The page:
- Standard Number:
OSHA requirements are set by statute, standards and regulations. Our interpretation letters explain these requirements and how they apply to particular circumstances, but they cannot create additional employer obligations. This letter constitutes OSHA's interpretation of the requirements discussed. Note that our enforcement guidance may be affected by changes to OSHA rules. Also, from time to time we update our guidance in response to new information. To keep apprised of such developments, you can consult OSHA's website at https://www.osha.gov.
July 31, 2008
Mr. David Vidra, CLPN, MA,
Ms. Kris Lachance
Health Educators, Inc.
515 E. Grand River Avenue, Suite F
East Lansing, MI 48823-4499
Dear Mr. Vidra & Ms. Lachance:
Thank you for your letter to the Occupational Safety and Health Administration's (OSHA's) Directorate of Enforcement Programs regarding the annual training requirements of OSHA's bloodborne pathogens standard (29 CFR 1910.1030). Your questions are restated below, followed by OSHA's responses. This letter constitutes OSHA's interpretation only of the requirements discussed and may not be applicable to any question not delineated within your original correspondence.
Question 1: Does OSHA consider generic bloodborne pathogens training to be sufficient for modification practitioners (tattooing and body piercing artists), or should annual training be specific to the unique procedures and practices within the industry (i.e. industry-specific training)?
Response 1: As you may know, the requirements of 29 CFR 1910.1030(g)(2) provide that all employees with occupational exposure to blood and OPIM receive initial and annual training on the hazards and the protective measures to be taken to minimize the risk of occupational exposure. While the provisions for employee training are performance oriented, with flexibility allowed to tailor the program to, for example, the employee's background and responsibilities, the categories of information listed in paragraph 1910.1030(g)(2)(vii) must be covered, at a minimum. An explanation of the use and limitations of methods that will prevent or reduce exposure, including appropriate engineering controls, work practices, and personal protective equipment, should be included. As you suggest, industry-specific information, and, in fact, some site-specific information would be necessary to accomplish this.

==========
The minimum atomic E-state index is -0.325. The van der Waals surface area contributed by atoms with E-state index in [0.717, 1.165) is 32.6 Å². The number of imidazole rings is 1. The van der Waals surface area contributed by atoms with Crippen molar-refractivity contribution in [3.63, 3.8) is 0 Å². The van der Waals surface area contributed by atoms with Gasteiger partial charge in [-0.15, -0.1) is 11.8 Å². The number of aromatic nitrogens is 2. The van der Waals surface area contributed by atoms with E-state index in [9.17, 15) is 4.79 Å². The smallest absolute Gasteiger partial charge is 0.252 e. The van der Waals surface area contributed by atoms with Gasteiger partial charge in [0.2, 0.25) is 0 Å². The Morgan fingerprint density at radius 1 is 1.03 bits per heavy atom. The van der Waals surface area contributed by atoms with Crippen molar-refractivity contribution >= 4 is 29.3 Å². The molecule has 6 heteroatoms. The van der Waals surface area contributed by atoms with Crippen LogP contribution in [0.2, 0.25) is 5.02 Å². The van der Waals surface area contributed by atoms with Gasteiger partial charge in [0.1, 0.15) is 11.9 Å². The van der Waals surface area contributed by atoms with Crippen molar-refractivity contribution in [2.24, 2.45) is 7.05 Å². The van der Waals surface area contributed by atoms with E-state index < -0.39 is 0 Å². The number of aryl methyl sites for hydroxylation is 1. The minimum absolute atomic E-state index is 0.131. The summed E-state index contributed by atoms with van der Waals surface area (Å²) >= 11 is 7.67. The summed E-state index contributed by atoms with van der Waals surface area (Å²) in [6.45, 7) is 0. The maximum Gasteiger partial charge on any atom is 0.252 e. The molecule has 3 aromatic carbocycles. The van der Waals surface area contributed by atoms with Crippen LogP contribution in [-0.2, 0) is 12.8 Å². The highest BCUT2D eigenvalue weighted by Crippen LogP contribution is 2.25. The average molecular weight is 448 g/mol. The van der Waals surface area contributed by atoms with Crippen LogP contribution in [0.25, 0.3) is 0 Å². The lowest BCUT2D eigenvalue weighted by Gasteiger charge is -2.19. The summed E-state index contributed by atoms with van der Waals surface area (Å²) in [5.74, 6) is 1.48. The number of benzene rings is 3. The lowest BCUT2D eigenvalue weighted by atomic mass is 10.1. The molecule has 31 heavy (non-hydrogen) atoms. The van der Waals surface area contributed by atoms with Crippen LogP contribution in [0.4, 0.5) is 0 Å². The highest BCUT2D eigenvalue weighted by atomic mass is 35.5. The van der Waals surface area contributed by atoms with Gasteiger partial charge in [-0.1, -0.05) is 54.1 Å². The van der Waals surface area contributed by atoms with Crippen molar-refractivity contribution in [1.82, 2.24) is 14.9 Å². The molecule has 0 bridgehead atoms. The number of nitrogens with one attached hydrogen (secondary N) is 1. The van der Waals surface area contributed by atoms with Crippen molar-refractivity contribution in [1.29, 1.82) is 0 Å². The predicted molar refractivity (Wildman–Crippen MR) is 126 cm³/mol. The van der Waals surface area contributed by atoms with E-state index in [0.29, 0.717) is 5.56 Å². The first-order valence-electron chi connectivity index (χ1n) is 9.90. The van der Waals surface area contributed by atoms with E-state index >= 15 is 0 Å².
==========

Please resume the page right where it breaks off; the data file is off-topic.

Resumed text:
Question 2: Does OSHA require that existing industry-specific written interpretations be presented to course participants in annual bloodborne pathogens training?
Response 2: OSHA does not mandate the use of its interpretation letters as training material. However, OSHA letters of interpretation are written to clarify OSHA policy so, to the extent that they will be beneficial in simplifying the requirements of the standard, emphasizing new information or clarifying the workplace exposure control measures, their use is encouraged.
Thank you for your interest in occupational safety and health. We hope you find this information helpful. OSHA requirements are set by statute, standards, and regulations. Our interpretation letters explain these requirements and how they apply to particular circumstances, but they cannot create additional employer obligations. This letter constitutes OSHA's interpretation of the requirements discussed. Note that our enforcement guidance may be affected by changes to OSHA rules. Also, from time to time we update our guidance in response to new information. To keep appraised of such developments, you can consult OSHA's website at http://www.osha.gov. If you have any further questions, please feel free to contact the Office of Health Enforcement at 202-693-2190.
Richard E. Fairfax, Director
Directorate of Enforcement Programs